Victor: [to his girlfriend Iris] I think I'm beginning to fall in love with you. It's silly isn't it? Iris: No, not at all, sweet Victor. Victor: No, I didn't mean that. I meant the fact we've spent time close together for so many months in the soft toy department, yet never truly daring to- Iris: [bemused] Oh, Victor. Victor: Oh, Iris. .
Arthur Name: [at the door, greeting Victor] Hello! Remember me? In the pub; the tall thin one, with the moustache, about three years ago? Victor: Well, uh- Arthur Name: Ay, it's dark in here. [turns on the lights] That's better; you told me we must have a drink together sometime, so I decided to take you up on it, as the phone society meeting was cancelled. [turns towards Iris] 'Ello! I'm Arthur, Arthur Name. Name by name, but not by nature. I alsways say that, don't I Vicky boy? Is she your wife? Victor: Not really, but- Arthur Name: Oh, I get the picture. Don't mind me; I know all about one-night stands. Victor: [insulted] I beg your pardon?! .
Mr. Equator: [introducing himself to Victor] Good evening. I'm Equator; Mr. Equator. Like 'round the middle of the Earth, only with an L. Audrey: [laughs hysterically] Mr. Equator: And this is my wife, Audrey. She smells a bit, but she has a heart of gold. Victor: There must be some kind of mistake, because this isn't- Mr. Equator: [of Iris] Who's she? Who's the bird? Victor: I- Mr. Equator: You've got a nice pair there, haven't you, love? [fondles Iris by the breasts and kisses her, causing her to spazz out] Shut up, you silly bitch. It's only a bit of fun. .
Audrey: [as Arthur Name is getting drinks for everyone] Three cans of beans for me. Mr. Equator: I told you to lay off the beans, you whore! Audrey: I only want three cans! Mr. Equator: BUTTON YOUR LIP, YOU RATBAG!! [both burst into hysterical laughter] That was rather witty, wasn't it? .
Victor: Get out! All of you; get out!! Mr. Equator: I beg your pardon? Victor: I'm throwing you all out! I'm not going to have my house filled with filthy perverts. Now, I'm giving you half a minute to leave or I'm calling the police! Mr. Equator: I don't much like the tone of your voice. [shoots Victor dead] .
Mr. Anchovy: I've been a chartered accountant for 20 years. I want a new job. Something exciting that will let me live! Counselor: Well, chartered accoutancy is a rather exciting job, isn't it? Mr. Anchovy: Exciting?! No, it's not! It's dull! Dull, dull, my God it's dull! It's so dull and tedious and stuffy and boring and desperately dull! Counselor: Well, er, yes Mr. Anchovy, but you see your report here says that you are an extremely dull person. You see, our experts describe you as an appallingly dull fellow, unimaginative, timid, lacking in initiative, spineless, easily dominated, no sense of humour, tedious company and irrepressibly drab and awful. And whereas in most professions these would be considerable drawbacks, in , they're a positive boon. .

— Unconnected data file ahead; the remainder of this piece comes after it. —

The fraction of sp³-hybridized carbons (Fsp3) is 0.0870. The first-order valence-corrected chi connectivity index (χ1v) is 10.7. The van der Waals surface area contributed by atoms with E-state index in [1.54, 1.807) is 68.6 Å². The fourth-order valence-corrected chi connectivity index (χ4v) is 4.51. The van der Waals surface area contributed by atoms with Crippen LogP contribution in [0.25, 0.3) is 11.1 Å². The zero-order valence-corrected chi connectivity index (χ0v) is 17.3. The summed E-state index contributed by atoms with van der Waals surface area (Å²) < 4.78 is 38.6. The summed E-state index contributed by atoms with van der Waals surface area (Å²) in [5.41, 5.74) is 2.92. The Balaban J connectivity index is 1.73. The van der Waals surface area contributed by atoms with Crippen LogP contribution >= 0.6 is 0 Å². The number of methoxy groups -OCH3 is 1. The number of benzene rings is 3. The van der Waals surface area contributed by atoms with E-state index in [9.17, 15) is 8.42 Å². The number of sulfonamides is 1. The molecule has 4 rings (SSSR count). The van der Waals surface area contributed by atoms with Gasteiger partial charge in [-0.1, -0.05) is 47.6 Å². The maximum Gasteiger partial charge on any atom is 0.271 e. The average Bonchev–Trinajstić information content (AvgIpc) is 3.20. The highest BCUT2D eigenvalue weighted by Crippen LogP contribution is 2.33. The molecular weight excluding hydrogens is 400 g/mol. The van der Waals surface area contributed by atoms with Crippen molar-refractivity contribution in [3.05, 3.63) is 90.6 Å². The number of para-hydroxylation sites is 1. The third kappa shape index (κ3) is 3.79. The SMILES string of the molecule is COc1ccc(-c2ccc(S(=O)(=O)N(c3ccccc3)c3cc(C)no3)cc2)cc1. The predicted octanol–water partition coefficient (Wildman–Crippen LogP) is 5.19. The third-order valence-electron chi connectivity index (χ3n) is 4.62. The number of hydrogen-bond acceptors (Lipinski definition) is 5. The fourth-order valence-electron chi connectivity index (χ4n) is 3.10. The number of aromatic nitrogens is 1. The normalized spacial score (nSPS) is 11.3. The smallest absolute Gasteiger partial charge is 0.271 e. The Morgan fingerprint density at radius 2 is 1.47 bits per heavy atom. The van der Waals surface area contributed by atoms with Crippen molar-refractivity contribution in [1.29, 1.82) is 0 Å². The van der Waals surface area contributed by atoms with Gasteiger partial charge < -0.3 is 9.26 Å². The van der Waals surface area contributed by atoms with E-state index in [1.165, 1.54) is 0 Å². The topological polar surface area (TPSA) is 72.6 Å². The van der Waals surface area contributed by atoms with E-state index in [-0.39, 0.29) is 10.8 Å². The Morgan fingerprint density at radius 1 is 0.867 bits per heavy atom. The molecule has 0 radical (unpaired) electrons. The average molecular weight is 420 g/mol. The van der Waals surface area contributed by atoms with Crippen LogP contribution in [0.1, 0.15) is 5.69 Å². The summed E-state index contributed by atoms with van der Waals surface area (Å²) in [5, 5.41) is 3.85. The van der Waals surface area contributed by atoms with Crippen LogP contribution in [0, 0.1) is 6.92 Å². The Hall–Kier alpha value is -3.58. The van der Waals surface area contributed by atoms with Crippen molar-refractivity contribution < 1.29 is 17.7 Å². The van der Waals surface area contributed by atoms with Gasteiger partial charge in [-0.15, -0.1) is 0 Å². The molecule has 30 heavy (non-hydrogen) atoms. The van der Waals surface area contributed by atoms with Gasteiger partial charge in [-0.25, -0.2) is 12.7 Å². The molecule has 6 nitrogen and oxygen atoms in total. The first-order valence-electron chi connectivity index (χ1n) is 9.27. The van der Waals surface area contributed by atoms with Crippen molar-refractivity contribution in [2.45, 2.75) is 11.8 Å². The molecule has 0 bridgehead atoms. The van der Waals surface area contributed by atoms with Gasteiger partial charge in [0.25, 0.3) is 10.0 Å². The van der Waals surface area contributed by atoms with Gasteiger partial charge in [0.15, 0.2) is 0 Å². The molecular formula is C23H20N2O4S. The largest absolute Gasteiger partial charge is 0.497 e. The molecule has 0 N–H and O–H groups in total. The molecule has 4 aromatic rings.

Chief Constable There'samanbehindyou: Allow me to introduce myself. I'm Chief Constable There'samanbehindyou. Everybody: There's a man behind you? Chief Constable There'samanbehindyou: No, you're not going to fool me with that one. .
: Pleased to meet you, squire. I also am not of Minehead but I in Peterborough Lincolnshire's house was given birth to. But am staying in Peterborough Lincolnshire house all time during vor, due to nasty running sores , and vos unable to go in the streets and play football or go to Nuremburg. ah. Am retired vindow cleaner and pacifist, who's not doing war crimes. Oh... and am glad England vin Vorld Cup. Bobby Charlton. Martin Peters. And eating lots of chips and fish and hole in the toads and Dundee cakes on Piccadilly Line, don't you know old chap, And I vos head of Gestapo for 10 years. [Mr.elbows him in the ribs] Five years! [Hilter elbows him again, harder] No! No! Nein! Vos not head of Gestapo at ALL! I make joke! .